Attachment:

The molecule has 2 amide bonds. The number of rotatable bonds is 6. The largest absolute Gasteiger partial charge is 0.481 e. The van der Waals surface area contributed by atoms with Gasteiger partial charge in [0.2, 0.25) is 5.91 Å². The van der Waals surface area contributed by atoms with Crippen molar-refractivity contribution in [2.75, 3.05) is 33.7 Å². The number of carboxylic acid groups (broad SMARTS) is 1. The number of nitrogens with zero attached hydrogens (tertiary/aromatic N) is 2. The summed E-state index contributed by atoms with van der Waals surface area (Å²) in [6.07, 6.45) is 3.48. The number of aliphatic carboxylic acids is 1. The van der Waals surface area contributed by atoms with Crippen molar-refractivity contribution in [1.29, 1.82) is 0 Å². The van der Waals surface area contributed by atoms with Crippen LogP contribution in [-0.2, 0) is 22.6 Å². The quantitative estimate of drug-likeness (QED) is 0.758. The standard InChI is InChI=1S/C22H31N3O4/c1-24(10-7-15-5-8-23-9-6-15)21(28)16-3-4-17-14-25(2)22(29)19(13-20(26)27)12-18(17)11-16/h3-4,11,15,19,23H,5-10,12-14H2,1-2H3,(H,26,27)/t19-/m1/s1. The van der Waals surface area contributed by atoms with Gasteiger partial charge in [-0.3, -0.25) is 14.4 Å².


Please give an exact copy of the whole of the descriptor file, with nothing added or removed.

The molecule has 2 amide bonds. The number of rotatable bonds is 6. The largest absolute Gasteiger partial charge is 0.481 e. The van der Waals surface area contributed by atoms with Gasteiger partial charge in [0.2, 0.25) is 5.91 Å². The van der Waals surface area contributed by atoms with Crippen molar-refractivity contribution in [2.75, 3.05) is 33.7 Å². The number of carboxylic acid groups (broad SMARTS) is 1. The number of nitrogens with zero attached hydrogens (tertiary/aromatic N) is 2. The summed E-state index contributed by atoms with van der Waals surface area (Å²) in [6.07, 6.45) is 3.48. The number of aliphatic carboxylic acids is 1. The van der Waals surface area contributed by atoms with Crippen molar-refractivity contribution in [1.29, 1.82) is 0 Å². The van der Waals surface area contributed by atoms with Crippen LogP contribution in [-0.2, 0) is 22.6 Å². The quantitative estimate of drug-likeness (QED) is 0.758. The standard InChI is InChI=1S/C22H31N3O4/c1-24(10-7-15-5-8-23-9-6-15)21(28)16-3-4-17-14-25(2)22(29)19(13-20(26)27)12-18(17)11-16/h3-4,11,15,19,23H,5-10,12-14H2,1-2H3,(H,26,27)/t19-/m1/s1. The van der Waals surface area contributed by atoms with Gasteiger partial charge in [-0.3, -0.25) is 14.4 Å².